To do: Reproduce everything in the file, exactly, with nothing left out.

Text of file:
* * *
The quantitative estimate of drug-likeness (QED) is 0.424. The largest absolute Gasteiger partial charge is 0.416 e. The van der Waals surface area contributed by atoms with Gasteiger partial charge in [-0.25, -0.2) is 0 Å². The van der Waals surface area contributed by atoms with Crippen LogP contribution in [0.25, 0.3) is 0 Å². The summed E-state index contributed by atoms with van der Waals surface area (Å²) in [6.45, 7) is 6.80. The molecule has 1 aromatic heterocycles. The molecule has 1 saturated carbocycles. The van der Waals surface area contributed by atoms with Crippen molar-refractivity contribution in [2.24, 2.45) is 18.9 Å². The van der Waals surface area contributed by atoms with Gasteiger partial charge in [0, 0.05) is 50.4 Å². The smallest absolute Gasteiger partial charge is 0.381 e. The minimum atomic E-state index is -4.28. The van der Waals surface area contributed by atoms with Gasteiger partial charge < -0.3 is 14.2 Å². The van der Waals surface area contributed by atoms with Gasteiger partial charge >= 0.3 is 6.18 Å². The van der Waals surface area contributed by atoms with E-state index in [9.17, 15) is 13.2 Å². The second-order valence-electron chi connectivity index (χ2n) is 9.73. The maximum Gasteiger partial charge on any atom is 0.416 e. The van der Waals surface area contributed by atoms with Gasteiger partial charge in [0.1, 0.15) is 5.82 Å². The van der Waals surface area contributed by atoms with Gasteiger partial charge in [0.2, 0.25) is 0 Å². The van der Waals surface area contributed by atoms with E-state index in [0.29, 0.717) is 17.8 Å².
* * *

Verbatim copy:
The quantitative estimate of drug-likeness (QED) is 0.424. The largest absolute Gasteiger partial charge is 0.416 e. The van der Waals surface area contributed by atoms with Gasteiger partial charge in [-0.25, -0.2) is 0 Å². The van der Waals surface area contributed by atoms with Crippen LogP contribution in [0.25, 0.3) is 0 Å². The summed E-state index contributed by atoms with van der Waals surface area (Å²) in [6.45, 7) is 6.80. The molecule has 1 aromatic heterocycles. The molecule has 1 saturated carbocycles. The van der Waals surface area contributed by atoms with Crippen molar-refractivity contribution in [2.24, 2.45) is 18.9 Å². The van der Waals surface area contributed by atoms with Gasteiger partial charge in [0, 0.05) is 50.4 Å². The smallest absolute Gasteiger partial charge is 0.381 e. The minimum atomic E-state index is -4.28. The van der Waals surface area contributed by atoms with Gasteiger partial charge < -0.3 is 14.2 Å². The van der Waals surface area contributed by atoms with Gasteiger partial charge >= 0.3 is 6.18 Å². The van der Waals surface area contributed by atoms with E-state index in [9.17, 15) is 13.2 Å². The second-order valence-electron chi connectivity index (χ2n) is 9.73. The maximum Gasteiger partial charge on any atom is 0.416 e. The van der Waals surface area contributed by atoms with Gasteiger partial charge in [0.1, 0.15) is 5.82 Å². The van der Waals surface area contributed by atoms with Gasteiger partial charge in [0.2, 0.25) is 0 Å². The van der Waals surface area contributed by atoms with E-state index in [0.29, 0.717) is 17.8 Å².